Theater: Demons of Illusion

The demons

by Fyodor Dostoyevsky, directed by Guy Cassiers

At the Comédie-Française, in Paris

It is a world in decline where ideals are shattered against obscurantism. We are in the Russia of the 1860s, young nihilists use violence against a life they hate, not so far from the beginning of a third millennium scarred by terrorism.

Literature sheds light on the intimate course of history, more singularly still when it is brought to the stage. For his first creation at the Comédie-Française, the Antwerp director Guy Cassiers embarked on the abundant text of Fyodor Dostoyevsky, The demons, disturbing mirror of our contemporary societies.

A sumptuous decor

The majestic scenography of Tim Van Steenbergen, who also signs the costumes, is inspired by the Crystal Palace, built for the London Universal Exhibition of 1851 and plays on transparencies: snow through the tile, the day which falls or even this chamber orchestra very present in the background before disappearing… It was only a video image, Guy Cassiers’ favorite tool, a master in the art of handling illusion.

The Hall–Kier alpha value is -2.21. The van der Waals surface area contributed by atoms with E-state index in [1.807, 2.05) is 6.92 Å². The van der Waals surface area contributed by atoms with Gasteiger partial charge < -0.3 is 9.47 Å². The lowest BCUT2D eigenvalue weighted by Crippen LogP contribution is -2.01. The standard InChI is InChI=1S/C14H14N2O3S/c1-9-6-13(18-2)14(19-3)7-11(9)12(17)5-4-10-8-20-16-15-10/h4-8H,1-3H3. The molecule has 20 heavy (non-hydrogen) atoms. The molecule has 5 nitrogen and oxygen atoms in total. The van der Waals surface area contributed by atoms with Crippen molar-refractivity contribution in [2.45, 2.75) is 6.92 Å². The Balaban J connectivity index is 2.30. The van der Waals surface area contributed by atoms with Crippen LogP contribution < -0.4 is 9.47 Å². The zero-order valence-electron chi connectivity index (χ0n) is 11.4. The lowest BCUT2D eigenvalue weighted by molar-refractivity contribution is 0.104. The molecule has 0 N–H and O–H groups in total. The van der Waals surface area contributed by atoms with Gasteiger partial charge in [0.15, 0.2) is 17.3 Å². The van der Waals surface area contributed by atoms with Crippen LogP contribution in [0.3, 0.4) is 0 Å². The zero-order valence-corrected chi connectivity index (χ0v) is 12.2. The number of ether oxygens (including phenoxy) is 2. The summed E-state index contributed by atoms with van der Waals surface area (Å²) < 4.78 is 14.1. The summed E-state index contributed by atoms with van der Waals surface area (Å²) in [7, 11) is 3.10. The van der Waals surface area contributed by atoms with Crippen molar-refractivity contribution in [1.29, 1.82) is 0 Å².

The room opens in Varvara’s living room – Dominique Blanc formidable in the skin of the terrible matron. She wants to marry her adopted daughter, the sweet Dacha (Claïna Clavaron), to old Stepane (Hervé Pierre), an intellectual who has lived on her hook for more than twenty years … But Dacha is in love with Nikolaï, Christophe Montenez whose fits of laughter sardonic make you shiver. In the course of a complex intrigue, which Cassiers leads with clarity, will also emerge Maria (Suliane Brahim), the secret wife of Nikolai, and the revolutionaries to which the latter joins. They will do the worst, but then aren’t they on the wrong target?

Through a radical bias, the director formally materializes the dislocation of values, deplored by Dostoyevsky, as well as the fragmentation of minds and relationships. Thus, throughout the first part of the play, the actors each play on one side of the stage, turn their backs when they dialogue but, filmed live, their face-to-face is reconstituted by two screens overlooking the stage.

→ ARCHIVES. Guy Cassiers invites Avignon spectators to the Devil’s Table, forever.

The sophistication of the device – until the intervention of actors doubling the hand of such and such – and the finesse of the game that it demands subjugate for a moment then seem to turn to the exercise of style, gradually suffocating the actors in an artificial straitjacket. The return to a more direct configuration will give the piece a second wind until the last scenes are captured where a salutary disturbance ends up winning.


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